When the NOAA researchers corrected for the bias, they found that the oceans had warmed 0.22 degrees Fahrenheit (0.12 degrees Celsius) per decade since 2000, a rate almost twice as fast as earlier estimates of 0.12 F (0.07 C) per decade. Moreover, the newfound rate matched estimates for the previous 30 years, from 1970 to 1999, the researchers said.

This image obtained Nov. 16, 2015 from the National Oceanic and Atmospheric Administration shows the satellite sea surface temperature departure for the month of October 2015, where orange-red colors are above normal temperatures and are indicative of El Niño.

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Environment

Oldest Water

Scientists from the University of Toronto say they have found the planet’s oldest water, which is about 2 billion years old, deep in a Canadian mine.

Researchers had earlier found water that was about 500 million years less ancient and not quite as deep in the same Ontario mine.

“It won’t kill you if you drink it, but it would taste absolutely disgusting,” said lead researcher Barbara Sherwood Lollar.

Environment

California’s Long Drought Has Killed 100 Million Trees

The lingering drought in California has killed more than 100 million trees, according to the U.S. Forest Service’s latest aerial survey.

The recent death count found that 62 million trees have died just this year in California, bringing the six-year total to more than 102 million. More than five years of drought are to blame for the tree deaths, scientists said, adding that tree “fatalities” increased by 100 percent in 2016.

The agency said that millions of additional trees are expected to die in the coming months and years. California’s drought has affected 7.7 million acres of forests, putting the region’s whole ecology at risk.

With more dead trees in forests, wildfires have a “fuel buildup” that could lead to large, unpredictable fires. California has experienced longer, hotter fire seasons in recent years, and USFS scientists said that they expect tree mortality to continue at elevated levels in 2017.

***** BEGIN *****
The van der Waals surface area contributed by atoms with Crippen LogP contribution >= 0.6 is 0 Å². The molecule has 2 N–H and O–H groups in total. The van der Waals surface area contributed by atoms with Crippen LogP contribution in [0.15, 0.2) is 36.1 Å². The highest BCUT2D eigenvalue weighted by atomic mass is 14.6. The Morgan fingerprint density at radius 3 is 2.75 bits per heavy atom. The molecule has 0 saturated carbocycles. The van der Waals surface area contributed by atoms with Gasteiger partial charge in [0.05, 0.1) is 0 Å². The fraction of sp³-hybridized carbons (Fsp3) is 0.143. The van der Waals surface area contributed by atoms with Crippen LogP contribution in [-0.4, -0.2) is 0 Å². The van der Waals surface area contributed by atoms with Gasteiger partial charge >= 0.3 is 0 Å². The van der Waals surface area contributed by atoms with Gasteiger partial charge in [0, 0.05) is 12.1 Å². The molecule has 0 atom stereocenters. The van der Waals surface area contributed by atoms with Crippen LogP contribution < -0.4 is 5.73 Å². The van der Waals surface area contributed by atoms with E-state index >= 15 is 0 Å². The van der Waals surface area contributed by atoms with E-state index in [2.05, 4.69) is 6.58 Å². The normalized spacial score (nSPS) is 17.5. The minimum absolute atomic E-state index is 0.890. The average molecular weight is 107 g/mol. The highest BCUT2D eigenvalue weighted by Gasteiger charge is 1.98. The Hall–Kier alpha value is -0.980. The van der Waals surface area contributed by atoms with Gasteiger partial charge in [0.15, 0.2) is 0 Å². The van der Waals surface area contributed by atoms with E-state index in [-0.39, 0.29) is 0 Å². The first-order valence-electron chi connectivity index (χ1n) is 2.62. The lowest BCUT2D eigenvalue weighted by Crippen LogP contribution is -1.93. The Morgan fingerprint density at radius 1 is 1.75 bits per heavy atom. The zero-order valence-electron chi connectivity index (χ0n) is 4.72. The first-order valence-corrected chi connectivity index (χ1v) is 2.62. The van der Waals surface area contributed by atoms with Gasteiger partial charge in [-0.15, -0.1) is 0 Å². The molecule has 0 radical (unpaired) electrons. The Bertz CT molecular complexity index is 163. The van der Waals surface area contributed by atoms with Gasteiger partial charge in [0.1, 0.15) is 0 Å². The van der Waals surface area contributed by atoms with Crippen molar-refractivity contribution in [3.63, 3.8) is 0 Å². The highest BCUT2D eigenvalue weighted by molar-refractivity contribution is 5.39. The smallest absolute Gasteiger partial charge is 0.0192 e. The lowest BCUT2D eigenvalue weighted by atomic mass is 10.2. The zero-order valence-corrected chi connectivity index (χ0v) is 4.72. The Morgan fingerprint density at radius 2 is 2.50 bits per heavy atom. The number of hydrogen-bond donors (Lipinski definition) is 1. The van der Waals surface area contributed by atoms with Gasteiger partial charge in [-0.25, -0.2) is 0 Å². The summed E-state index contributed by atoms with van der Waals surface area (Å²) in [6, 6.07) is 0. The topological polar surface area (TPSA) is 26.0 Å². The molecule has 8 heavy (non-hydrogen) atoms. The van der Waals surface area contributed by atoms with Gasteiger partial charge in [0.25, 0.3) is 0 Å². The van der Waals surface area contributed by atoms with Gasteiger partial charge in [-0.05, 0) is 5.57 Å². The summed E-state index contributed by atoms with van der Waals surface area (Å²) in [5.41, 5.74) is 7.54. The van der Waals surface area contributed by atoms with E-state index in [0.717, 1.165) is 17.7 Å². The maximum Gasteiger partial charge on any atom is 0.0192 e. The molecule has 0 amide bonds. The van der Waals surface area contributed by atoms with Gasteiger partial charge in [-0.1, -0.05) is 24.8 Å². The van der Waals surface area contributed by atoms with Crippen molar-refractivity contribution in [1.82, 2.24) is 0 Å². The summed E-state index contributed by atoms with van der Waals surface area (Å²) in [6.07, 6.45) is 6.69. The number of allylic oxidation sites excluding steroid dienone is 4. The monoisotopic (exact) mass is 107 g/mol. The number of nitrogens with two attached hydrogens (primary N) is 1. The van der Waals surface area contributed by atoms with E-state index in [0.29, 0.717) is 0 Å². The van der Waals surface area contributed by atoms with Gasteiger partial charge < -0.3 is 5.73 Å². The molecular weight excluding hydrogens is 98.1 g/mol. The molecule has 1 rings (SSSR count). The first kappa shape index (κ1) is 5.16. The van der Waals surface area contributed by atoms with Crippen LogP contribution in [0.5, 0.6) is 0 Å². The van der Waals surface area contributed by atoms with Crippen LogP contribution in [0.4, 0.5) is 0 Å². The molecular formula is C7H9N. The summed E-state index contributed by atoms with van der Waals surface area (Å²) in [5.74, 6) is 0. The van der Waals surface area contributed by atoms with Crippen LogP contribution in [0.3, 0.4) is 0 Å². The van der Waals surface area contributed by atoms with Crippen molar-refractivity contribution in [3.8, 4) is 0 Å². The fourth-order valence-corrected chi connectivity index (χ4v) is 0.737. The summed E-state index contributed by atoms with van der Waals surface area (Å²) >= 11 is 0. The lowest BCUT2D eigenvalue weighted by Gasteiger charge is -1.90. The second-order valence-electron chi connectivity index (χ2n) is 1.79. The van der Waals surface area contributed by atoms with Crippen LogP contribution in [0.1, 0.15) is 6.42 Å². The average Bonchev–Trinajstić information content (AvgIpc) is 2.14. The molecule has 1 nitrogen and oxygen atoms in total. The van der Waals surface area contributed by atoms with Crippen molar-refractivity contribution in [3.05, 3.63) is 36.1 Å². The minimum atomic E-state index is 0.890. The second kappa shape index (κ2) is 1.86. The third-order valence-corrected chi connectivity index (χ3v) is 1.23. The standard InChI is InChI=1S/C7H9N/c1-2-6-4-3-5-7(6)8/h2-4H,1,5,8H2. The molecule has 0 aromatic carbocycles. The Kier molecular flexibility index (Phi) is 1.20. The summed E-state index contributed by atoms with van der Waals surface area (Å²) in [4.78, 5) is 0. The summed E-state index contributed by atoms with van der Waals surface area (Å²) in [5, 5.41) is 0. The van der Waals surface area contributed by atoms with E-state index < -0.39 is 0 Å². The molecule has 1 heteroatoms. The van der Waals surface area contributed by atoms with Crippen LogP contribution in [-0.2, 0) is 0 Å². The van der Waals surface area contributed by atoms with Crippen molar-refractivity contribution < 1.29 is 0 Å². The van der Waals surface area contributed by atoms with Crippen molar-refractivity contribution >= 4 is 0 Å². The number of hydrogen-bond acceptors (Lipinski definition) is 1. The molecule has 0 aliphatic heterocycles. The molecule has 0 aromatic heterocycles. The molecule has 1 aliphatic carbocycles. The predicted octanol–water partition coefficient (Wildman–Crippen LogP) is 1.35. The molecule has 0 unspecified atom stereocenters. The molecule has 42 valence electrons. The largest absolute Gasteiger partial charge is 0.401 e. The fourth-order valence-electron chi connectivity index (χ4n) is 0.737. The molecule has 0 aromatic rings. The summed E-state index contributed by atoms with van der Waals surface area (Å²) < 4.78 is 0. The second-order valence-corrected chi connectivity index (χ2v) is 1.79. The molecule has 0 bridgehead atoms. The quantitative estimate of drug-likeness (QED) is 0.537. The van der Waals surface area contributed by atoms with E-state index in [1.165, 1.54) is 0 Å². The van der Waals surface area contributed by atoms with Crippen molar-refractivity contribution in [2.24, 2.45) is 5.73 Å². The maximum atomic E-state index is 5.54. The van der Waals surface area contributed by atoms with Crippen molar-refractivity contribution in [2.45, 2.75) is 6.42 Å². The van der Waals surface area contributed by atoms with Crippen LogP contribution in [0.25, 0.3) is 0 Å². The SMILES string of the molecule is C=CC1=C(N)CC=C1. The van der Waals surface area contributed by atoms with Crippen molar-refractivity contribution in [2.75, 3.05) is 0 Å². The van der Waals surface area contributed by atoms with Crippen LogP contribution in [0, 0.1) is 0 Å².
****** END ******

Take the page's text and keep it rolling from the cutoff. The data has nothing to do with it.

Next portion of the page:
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Environment

Utah’s Great Salt Lake Is Shrinking

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Years of drought and over-irrigation have caused Utah’s Great Salt Lake to shrink at an alarming rate, recent satellite photos show.

After the Great Lakes, Utah’s Great Salt Lake is the largest body of water (by area) in the United States. Back in the middle of the 19th century, when pioneers first arrived in the area, the lake spread across roughly 1,600 square miles (4,100 square kilometers). Now, the lake covers an area of only about 1,050 square miles (2,700 square km), new satellite photos from NASA reveal. In October, the Great Salt Lake reached its lowest level in recorded history, at 4,191 feet (1,277 meters) deep.

These dramatic declines in water levels come from years of human activity — namely, diverting river water, which would normally fill the lake, for agriculture and industry, according to NASA. The agency estimates that about 40 percent of the river’s water is diverted from the lake. These activities, along with the ongoing drought in the West, have drained the historic lake.

The Technosphere

Scientists have measured the Earth’s technosphere, an expanding accumulation of everything humankind needs to live, including buildings, electronics and landfill.

University of Leicester geologists estimate the current weight of the technosphere is 30 trillion tons, or about 10 pounds per square foot of Earth’s surface.

The technosphere concept is an offshoot of the Anthropocene — a proposed epoch in which the Earth is shaped by human activities.

“Many of these (manmade items), if entombed in strata, can be preserved into the distant geological future as ‘technofossils’ that will help characterize and date the Anthropocene,” said

Environment

One of the Oldest Oak Trees in the US Dies

Basking Ridge, N.J. is a quintessential small town. Like all good small towns, it has a defining feature. Or at least it did. This summer, heat stress and heavy rain conspired to fell a 600-year old oak tree at both the town’s literal and cultural centre — the tree sits at the point where West Oak Street turns into East Oak Street, hanging over the Presbyterian Church’s graveyard.